Maddie Russo, US-2 Alumna, who completed her US-2 service at Pasadena Community UMC in Florida as a Community & Church Engagement Intern. PHOTO: MADDIE RUSSO

By Adam Bowers and Sara Logeman
October 27, 2022 | ATLANTA

As the Global Mission Fellows US-2 track application is open, we checked in with US-2s who are currently in the program and those who have recently completed service. 

The Global Mission Fellows (GMF) program places young adults, ages 20–30, in social justice ministries in the United States for two years of service. Fellows learn a great deal about themselves and their relationship with God along the way. 

True to the GMF program motto, the young adults we spoke with have truly learned to “See differently, serve differently.” 

Hear directly from three US-2s on why this is such a transformative program and why others should apply. 

New contexts encourage transformational growth

One of the key aspects of the US-2 program is that fellows must serve outside of their home state. The goal is to spark the kind of growth that might only happen when you’re confronted with new and unfamiliar people, places and things. 

Marie Rittenberry, who is originally from Louisiana and is now in the middle of her US-2 service at the Grand Rapids Community House in Grand Rapids, MI, has experienced that growth first-hand: 

Meleanitema Sapoi-Finau, or “Tema,” is originally from California but is now serving at Metropolitan Ministries in Tampa, FL. She has also experienced the growth that comes from moving outside one’s comfort zone, especially in her relationship with God: 

Learning while doing work that matters

Another important aspect of the US-2 experience is the work itself: fellows must confront social justice issues daily as they serve people in their new communities. Learning and service are intertwined in such a way that it opens fellows’ eyes to injustice and its root causes, helping them to “see differently” as they “serve differently”.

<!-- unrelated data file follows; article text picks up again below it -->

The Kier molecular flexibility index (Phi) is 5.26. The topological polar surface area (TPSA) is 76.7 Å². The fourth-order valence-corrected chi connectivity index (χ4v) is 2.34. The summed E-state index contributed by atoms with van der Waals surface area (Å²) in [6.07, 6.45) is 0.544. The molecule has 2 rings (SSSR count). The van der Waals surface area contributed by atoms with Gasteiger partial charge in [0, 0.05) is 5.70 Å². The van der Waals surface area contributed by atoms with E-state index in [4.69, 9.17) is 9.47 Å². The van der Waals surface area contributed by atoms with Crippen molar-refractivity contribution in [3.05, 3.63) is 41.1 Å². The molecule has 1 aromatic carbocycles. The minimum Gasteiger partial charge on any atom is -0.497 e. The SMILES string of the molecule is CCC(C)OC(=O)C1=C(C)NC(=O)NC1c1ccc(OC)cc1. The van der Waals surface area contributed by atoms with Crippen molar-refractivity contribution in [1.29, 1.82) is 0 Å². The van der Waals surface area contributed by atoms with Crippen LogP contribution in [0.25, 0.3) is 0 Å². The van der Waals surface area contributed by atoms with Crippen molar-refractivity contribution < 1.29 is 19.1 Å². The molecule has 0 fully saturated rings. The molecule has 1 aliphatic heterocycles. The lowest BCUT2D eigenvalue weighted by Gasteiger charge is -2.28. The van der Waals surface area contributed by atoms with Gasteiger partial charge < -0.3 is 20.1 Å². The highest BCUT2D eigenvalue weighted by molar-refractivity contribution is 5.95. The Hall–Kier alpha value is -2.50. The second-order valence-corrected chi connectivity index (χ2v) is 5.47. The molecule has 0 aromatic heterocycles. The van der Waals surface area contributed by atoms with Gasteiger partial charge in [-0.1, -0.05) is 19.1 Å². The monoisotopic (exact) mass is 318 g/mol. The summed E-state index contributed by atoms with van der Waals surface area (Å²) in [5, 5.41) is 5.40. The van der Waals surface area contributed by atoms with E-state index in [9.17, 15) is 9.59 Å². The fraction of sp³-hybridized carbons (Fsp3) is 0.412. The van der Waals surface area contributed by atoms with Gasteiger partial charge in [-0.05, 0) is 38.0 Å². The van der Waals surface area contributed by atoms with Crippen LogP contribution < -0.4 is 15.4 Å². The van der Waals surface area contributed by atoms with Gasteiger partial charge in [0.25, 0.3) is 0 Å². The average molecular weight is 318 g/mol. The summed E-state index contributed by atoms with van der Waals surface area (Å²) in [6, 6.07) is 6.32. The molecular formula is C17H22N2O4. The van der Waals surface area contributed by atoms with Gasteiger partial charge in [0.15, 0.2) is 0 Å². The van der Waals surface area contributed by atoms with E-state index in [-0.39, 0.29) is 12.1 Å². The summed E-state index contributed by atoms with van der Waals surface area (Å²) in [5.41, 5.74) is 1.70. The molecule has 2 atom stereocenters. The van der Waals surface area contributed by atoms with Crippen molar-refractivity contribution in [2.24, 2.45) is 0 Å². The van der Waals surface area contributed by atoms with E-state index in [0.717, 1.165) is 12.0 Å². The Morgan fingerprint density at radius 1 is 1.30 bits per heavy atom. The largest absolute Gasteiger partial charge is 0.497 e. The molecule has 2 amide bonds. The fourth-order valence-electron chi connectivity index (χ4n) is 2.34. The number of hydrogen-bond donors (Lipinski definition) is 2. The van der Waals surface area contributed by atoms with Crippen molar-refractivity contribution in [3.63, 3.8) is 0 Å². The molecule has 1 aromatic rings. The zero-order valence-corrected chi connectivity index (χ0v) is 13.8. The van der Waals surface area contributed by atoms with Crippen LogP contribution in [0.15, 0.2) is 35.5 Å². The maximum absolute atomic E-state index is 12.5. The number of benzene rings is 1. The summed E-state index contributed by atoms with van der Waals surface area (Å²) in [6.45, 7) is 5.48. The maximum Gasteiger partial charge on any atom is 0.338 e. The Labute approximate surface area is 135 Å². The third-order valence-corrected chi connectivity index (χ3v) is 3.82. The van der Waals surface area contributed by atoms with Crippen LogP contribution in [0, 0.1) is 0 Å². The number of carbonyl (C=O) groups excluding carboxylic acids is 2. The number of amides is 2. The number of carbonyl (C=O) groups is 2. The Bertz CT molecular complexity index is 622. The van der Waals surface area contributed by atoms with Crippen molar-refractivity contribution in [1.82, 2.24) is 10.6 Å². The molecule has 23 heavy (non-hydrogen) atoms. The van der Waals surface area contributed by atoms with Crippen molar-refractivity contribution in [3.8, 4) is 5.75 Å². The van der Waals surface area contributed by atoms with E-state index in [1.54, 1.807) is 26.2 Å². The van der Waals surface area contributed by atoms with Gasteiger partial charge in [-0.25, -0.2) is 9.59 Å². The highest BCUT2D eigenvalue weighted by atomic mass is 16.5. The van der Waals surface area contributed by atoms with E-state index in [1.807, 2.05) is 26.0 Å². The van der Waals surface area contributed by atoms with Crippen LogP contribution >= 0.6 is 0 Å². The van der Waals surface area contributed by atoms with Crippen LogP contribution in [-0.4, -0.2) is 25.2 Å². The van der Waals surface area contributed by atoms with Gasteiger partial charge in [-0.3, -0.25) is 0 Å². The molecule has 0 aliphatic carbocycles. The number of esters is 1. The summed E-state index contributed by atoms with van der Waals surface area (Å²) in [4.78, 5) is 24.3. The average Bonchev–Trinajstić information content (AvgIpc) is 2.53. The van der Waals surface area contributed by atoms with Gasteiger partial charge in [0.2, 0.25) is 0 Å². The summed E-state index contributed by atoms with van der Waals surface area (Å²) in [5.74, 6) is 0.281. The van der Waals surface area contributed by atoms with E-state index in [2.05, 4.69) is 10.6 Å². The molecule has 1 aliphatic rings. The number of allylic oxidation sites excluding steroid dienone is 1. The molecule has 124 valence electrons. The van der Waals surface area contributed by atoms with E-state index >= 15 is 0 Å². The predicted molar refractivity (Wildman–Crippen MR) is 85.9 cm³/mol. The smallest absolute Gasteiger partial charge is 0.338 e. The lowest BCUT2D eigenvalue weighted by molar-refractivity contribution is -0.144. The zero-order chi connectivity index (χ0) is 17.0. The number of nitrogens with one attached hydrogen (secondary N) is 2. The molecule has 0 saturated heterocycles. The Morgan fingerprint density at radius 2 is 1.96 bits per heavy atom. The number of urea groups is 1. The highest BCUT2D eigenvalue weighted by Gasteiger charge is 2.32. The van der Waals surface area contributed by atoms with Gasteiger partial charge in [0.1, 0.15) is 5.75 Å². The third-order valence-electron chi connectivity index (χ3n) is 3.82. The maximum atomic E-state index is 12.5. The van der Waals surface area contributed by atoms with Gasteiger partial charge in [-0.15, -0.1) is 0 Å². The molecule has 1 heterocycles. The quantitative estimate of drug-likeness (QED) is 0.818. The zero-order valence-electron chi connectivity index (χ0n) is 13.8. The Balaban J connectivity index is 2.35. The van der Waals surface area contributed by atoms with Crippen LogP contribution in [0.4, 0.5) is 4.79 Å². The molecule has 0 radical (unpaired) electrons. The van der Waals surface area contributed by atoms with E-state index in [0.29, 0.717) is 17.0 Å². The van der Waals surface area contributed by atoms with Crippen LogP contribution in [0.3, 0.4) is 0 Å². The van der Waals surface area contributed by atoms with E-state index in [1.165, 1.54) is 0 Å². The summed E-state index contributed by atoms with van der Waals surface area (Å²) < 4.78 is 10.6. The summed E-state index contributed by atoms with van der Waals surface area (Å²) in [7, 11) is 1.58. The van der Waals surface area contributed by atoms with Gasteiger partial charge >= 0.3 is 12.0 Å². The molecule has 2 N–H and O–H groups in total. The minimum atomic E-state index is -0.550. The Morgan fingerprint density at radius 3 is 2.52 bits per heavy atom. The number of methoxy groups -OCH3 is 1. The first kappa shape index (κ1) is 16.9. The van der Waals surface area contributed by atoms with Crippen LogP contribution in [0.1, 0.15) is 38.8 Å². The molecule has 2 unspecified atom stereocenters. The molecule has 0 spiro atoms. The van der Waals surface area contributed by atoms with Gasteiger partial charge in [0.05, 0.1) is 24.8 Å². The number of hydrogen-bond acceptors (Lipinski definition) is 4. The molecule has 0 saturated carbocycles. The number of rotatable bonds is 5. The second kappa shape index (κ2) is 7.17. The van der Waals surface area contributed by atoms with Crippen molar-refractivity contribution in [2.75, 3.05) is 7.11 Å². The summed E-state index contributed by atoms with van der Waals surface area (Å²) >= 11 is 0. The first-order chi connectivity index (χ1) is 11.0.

Marie learned about “food deserts” and their impact on communities: 

Similarly, Tema learned first-hand how the work she was doing could help someone move forward in life: 

Building lifelong connections 

What’s the difference between becoming a US-2 and simply going to work for a non-profit organization full-time? There are many differences, but one of the most important is the mentoring and professional development that happens in the context of the cohort of US-2s who are currently serving at any given time. 

As some of the first US-2s from the program’s start in the early 1950’s will attest, the relationships you build with other US-2s can be lifelong bonds of friendship and growth in community. 

Marie puts it this way: 

Discerning what’s next vocationally 

Shifting to a US-2 who has completed their two years of service, one benefit of the program is helping to figure out what sort of work a person might be called to, whether professional ministry or a range of other vocations. 

Magdeline Russo, or “Maddie,” is originally from Louisiana but was placed for her US-2 service at Pasadena Community UMC in Florida as a Community and Church Engagement intern. Her experience helped her discern her call to ministry: 

So, should you apply? 

We’ll close with this encouragement from Maddie

We couldn’t have said it better ourselves, Maddie! The first application deadline is December 1, 2022. Apply now to become a US-2. 

Adam Bowers is a content consultant for Global Ministries and UMCOR. Sara Logeman is the content strategist for Global Ministries and UMCOR.